• For ST4, all vehicles must originate as Production street vehicles unless listed otherwise in Section 6.5.3. Tube frame chassis conversions are not permitted. The Non-Production Vehicle Modification Factor may not be utilized in ST4, but additional specific Modification Factor assessments for certain approved non-production modifications are listed in 6.5.2.

Super Touring 5 and 6

  • All vehicles must either be listed in section 6.3.3 or originate as four-wheel, fendered/closed-wheel, internal combustion engine*, Production street vehicles that comply with the modification limitations in section 6.1 of these rules.
  • ST5 models must have 264 (two hundred sixty-four) or less factory rated engine horsepower and an engine displacement less than 5,100 mL (cc)**.
  • ST6 models must have 168 (one-hundred sixty-eight) or less factory rated engine horsepower and an engine displacement less than 2,449 mL (cc)**, unless they are listed as eligible models in Appendix C. Forced induction is not permitted in ST6. 2006+ Mazda MX-5 models and are specifically not eligible for ST6.
  • “Production” vehicle models are those manufactured by an automobile manufacturer (at least 500 produced per year) and approved for street use by the U.S. D.O.T. (Non USDM vehicles may be approved by the National ST Director on a case-by-case basis). Sports racers, “Prototypes”, monocoque chassis purpose-built race cars, “kit” cars, purpose-built track/race cars, tube-frame, and partial tube-frame conversion vehicles are specifically prohibited, unless listed in section 6.3.3.
  • * Hybrids must be approved by the National ST Director. EV eligibility pending 2020
  • ** Engine displacement limits include any engine modifications post manufacturing.
Any non-formula vehicle that passes NASA safety tech inspection based on the specifications found in the CCR may compete in Super Unlimited. As well, alternative vehicles may be permitted provided that they meet the current specification from other sanctioning bodies enumerated in the CCR. There are no maximum power limits or minimum weight limits. Any type and size tires may be used. All types of motors, transmissions, chassis, frames, bodies, suspensions, aerodynamic modifications, and braking systems are permitted. (Note: No modification rules or limitations in Section 6)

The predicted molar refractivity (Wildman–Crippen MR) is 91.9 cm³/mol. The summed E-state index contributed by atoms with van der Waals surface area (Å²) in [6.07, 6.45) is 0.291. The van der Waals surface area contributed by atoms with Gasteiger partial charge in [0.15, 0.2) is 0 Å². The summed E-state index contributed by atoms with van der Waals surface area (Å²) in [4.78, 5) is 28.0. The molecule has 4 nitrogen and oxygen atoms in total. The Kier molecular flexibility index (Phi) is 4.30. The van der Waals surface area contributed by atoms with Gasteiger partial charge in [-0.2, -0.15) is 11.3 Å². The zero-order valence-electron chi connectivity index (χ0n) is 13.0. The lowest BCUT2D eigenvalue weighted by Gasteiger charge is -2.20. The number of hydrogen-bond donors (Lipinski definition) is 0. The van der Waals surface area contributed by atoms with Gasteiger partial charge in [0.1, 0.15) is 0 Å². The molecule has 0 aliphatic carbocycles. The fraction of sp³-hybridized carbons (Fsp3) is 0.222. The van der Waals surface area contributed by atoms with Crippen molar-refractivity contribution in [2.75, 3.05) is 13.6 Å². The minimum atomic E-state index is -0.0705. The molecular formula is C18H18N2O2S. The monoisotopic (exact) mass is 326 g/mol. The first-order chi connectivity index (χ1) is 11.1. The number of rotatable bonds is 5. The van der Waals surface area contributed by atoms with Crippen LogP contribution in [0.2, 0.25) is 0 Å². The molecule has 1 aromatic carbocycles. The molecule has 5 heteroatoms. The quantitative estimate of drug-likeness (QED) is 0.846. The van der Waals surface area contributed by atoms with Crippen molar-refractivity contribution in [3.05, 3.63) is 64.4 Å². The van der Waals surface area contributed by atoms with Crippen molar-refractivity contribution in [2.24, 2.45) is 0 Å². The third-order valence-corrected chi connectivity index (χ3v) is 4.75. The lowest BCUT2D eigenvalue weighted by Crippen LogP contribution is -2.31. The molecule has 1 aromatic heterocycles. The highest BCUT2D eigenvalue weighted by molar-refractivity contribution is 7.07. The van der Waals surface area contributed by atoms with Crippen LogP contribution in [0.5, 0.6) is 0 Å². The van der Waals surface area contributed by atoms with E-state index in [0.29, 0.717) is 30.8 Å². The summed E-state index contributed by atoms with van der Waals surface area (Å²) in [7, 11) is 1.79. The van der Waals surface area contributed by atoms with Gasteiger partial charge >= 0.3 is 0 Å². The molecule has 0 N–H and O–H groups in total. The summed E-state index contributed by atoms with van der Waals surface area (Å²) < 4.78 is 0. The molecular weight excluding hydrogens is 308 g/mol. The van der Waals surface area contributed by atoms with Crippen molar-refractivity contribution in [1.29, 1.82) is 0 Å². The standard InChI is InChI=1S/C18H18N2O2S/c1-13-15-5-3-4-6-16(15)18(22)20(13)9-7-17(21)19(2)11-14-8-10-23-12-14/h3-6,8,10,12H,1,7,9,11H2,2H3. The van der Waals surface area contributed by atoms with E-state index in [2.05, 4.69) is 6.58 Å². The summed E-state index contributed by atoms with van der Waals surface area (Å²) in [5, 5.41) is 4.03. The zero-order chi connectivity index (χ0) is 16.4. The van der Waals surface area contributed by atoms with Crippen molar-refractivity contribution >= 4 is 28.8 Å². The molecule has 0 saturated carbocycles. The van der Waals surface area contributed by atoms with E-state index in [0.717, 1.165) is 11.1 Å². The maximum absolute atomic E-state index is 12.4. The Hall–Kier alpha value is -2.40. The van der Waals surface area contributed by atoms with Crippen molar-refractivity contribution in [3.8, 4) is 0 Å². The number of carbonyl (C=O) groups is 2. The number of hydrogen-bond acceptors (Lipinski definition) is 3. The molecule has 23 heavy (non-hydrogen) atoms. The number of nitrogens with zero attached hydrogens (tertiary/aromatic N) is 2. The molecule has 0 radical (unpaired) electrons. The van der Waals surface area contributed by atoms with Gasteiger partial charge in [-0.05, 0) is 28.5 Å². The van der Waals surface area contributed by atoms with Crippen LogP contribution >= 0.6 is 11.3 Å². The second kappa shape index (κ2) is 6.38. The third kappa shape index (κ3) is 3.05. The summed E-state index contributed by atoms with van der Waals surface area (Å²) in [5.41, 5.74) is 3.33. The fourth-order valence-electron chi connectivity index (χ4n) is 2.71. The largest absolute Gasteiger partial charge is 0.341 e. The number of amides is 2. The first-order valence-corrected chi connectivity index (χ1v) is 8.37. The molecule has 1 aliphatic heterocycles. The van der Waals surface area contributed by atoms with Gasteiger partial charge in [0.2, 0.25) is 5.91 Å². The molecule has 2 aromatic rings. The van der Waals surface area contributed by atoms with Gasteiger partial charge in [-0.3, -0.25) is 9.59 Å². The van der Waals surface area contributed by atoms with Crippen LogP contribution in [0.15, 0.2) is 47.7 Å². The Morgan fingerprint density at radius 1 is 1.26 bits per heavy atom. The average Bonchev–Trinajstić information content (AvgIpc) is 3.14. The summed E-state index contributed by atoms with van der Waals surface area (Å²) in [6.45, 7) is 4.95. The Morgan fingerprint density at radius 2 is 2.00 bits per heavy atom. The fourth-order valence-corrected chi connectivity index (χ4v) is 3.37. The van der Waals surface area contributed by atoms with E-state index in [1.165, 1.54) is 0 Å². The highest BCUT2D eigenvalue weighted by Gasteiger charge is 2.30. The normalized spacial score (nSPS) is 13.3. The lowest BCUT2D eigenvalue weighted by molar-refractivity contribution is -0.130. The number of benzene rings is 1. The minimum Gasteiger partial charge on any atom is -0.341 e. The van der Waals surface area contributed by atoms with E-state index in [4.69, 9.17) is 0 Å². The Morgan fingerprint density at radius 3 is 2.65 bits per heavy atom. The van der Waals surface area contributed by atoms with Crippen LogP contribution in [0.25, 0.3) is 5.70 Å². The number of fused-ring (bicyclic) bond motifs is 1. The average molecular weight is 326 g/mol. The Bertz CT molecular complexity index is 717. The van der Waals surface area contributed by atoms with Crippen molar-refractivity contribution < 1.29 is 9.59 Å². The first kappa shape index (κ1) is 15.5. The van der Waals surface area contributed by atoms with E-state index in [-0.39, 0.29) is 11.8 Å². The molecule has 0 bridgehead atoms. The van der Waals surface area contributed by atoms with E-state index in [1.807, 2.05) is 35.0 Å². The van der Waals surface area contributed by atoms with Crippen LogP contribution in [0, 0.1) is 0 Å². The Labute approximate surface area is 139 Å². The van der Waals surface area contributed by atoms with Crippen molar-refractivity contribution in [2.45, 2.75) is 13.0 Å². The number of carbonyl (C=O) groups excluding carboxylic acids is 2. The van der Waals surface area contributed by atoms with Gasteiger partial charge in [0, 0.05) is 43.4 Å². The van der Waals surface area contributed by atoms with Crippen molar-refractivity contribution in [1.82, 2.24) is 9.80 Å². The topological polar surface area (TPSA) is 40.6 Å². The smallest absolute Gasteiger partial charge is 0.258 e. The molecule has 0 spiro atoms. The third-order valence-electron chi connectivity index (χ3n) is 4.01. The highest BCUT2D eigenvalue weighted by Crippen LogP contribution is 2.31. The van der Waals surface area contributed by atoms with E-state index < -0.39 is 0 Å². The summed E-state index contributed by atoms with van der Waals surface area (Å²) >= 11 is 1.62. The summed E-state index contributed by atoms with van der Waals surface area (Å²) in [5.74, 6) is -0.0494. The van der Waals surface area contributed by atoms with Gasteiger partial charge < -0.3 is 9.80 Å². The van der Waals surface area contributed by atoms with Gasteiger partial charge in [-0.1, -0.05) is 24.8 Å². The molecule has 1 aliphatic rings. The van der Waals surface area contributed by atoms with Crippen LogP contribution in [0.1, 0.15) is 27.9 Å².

Recent listings from

  • C5 Corvette Z06 $10,000 – $25,000
  • C6 Corvette Z06 $30,000 – $70,000
  • Dodge Viper $48,000 – $148,000
  • Porsche GT3 $66,500 – $200,000
  • BMW E46 M3 $13,000 – $34,000
  • Nissan 370Z Nismo $31,000 – $35,000
  • Toyota 86/Scion FR-S $9,000 – $18,000
  • NC Mazda MX-5 $5,000 – $12,000
  • Super Touring 1 = Adjusted Wt/HP ratio equal to, or greater than, 6.00:1
  • Super Touring 2 = Adjusted Wt/HP ratio equal to, or greater than, 8.00:1
  • Super Touring 3 = Adjusted Wt/HP ratio equal to, or greater than, 10.00:1
  • Super Touring 4 = Adjusted Wt/HP ratio equal to, or greater than, 12.00:1
  • Super Touring 5 = Adjusted Wt/HP ratio equal to, or greater than, 14.00:1
  • Super Touring 6 = Adjusted Wt/HP ratio equal to, or greater than, 18.00:1